The news spread quickly through the shocked palace. The dragonet, it should be mentioned, was the result of the mating of two especially distinguished dragons. The sire was a noted poet, while the dam had distinguished herself not only as a scholar, but as a general in the Southern Wars. His refusal to take a Companion was taken as nothing short of a calamity.
The boy, hearing this news, grew pale with dismay. Fearing that his part in the whole disaster would be discovered, he began to avoid the dragon enclosures. The dragonet, for his part, could not forget the boy he had seen so briefly and looked anxiously at each new face he came across. Alas! that a single glance could do such damage!
Despite the boy's efforts to remain unseen by the dragonet, he could not evade his destiny forever. At the lavish feasts held to celebrate the New Year, the Celestial finally caught sight of the boy who had haunted him. Having discovered his name, he sent a letter to the boy immediately upon his return to his apartments.
The boy fretted for a long time over the letter. Truth be told, he too had not been able to forget his glimpse of the dragonet. He replied to the Celestial and agreed to a secret assignation.
When they met by night in a secluded garden of the palace, neither could deny the bond between them. Meeting each other, they were conscious of a profound feeling of peace and comfort. Such is the nature of the link between dragon and Companion. In secret, they made their vows to each other and determined to meet as often as possible. Young as they were, they knew already that they had no hope of being allowed to remain together were their bond to be discovered.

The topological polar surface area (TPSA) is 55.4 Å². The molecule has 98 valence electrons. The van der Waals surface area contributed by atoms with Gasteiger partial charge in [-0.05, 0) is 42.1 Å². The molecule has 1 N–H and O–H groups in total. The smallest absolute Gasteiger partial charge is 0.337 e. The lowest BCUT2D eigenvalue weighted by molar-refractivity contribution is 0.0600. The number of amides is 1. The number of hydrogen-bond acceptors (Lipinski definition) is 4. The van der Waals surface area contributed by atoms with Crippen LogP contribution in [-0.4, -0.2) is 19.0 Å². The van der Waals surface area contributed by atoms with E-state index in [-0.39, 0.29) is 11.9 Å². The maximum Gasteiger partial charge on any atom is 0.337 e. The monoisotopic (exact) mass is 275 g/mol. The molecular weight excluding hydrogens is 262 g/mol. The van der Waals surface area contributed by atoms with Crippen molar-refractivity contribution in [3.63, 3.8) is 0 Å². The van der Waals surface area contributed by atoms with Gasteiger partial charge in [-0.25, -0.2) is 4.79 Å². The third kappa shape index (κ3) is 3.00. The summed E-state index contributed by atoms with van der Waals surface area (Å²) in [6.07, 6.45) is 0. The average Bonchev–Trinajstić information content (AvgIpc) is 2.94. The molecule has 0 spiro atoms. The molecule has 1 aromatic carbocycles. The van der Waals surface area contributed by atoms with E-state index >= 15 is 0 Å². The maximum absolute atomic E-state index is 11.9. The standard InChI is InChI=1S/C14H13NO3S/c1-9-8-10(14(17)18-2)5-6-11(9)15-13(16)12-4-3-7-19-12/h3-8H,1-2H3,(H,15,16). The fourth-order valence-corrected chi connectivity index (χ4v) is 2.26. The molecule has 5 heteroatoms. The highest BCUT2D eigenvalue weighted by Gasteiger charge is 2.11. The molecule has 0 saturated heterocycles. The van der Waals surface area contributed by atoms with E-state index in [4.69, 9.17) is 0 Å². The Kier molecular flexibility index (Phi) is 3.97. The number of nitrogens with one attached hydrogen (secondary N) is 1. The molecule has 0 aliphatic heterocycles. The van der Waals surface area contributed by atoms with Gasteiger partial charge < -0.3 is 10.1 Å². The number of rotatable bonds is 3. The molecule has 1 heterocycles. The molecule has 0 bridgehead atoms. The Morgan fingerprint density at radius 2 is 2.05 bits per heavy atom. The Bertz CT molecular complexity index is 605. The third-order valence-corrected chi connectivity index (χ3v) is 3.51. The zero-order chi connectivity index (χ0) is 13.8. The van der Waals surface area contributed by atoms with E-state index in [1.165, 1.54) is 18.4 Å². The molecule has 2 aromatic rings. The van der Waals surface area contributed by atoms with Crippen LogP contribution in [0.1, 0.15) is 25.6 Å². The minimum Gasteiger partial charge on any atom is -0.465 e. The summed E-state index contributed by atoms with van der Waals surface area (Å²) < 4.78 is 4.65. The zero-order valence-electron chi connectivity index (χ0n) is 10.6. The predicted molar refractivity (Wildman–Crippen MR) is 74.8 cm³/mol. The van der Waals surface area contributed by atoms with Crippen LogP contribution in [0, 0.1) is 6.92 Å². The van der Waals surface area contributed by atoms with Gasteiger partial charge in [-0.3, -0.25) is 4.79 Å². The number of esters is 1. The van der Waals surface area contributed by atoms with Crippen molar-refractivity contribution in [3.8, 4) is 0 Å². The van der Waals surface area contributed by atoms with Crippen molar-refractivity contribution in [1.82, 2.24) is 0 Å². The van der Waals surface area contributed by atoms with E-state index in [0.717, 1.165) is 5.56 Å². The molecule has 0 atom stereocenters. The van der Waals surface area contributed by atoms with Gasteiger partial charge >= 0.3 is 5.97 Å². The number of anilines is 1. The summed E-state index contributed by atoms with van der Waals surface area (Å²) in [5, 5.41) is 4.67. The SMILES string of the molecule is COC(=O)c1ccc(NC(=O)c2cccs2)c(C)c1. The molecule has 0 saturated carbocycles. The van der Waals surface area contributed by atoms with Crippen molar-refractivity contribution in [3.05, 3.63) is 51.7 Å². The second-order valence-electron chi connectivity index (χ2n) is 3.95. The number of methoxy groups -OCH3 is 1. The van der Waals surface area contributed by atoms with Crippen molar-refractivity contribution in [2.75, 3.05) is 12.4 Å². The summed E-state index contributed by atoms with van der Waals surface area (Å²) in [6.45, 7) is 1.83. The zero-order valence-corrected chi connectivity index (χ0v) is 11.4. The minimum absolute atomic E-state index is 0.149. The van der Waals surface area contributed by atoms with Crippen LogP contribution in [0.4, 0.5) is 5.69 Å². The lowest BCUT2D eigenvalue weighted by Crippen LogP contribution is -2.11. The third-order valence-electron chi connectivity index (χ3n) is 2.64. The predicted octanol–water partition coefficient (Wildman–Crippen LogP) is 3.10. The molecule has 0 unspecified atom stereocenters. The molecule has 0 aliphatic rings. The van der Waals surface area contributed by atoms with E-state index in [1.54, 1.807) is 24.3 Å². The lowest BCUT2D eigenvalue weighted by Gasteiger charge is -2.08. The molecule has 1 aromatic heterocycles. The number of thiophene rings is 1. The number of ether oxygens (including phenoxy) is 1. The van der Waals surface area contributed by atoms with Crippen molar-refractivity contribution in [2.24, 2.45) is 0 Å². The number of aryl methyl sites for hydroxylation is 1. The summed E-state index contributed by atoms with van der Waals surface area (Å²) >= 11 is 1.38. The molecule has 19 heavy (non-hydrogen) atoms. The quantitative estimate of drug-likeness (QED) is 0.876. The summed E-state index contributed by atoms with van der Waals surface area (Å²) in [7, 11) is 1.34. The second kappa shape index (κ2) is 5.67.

As the months passed, the dragonet grew closer to his adult weight and the clamouring for him to take a Companion increased. The boy, for his part, grew pale and distrait, unhappy at the deception he was practicing. Finally, driven to desperation, the two decided to flee the palace.
They managed to travel as far as a border fort before they were discovered and brought back in disgrace. In front of the court, the boy had no option but to confess the whole. For the crime of perverting a Celestial's bond, he was sentenced to death. He was put to death three days later and the dragon, restrained and unable to go to his Companion, screamed horribly. Soon after the boy's death, the Celestial committed suicide.
The Emperor, grieved by the tragedy, ordered that the Celestial be buried near the boy and a marker put up to commemorate their bond.
As Laurence finished reading the story, he heard a stifled noise above him.
"Temeraire?" he said. "Is something the matter?"
Another odd noise.
Now somewhat alarmed, Laurence tugged gently at Temeraire's jaw until the great muzzle was lowered to his eye level. "Do you not feel well, my dear?" he said, observing his dragon's mournful features with concern.
"Oh, no, Laurence, indeed I am quite well. It is only that the story was so sad," came the choked reply. "Do you...do you think it is a true story?"
Laurence hesitated. The story appeared to be of a more recent vintage than the other legends in the book and he himself was feeling quite affected by it.
"I do not know," he said gently, "but even if it were, I wish you would not distress yourself so. If it happened at all, it was a long time ago, and it may only be a legend."
He stroked Temeraire's muzzle as the dragon nuzzled closer to him.
One hour later, Temeraire was still disinclined to let him go to his quarters and Laurence resigned himself to spending the rest of his night outside.
"I think we should return to Newton tomorrow night."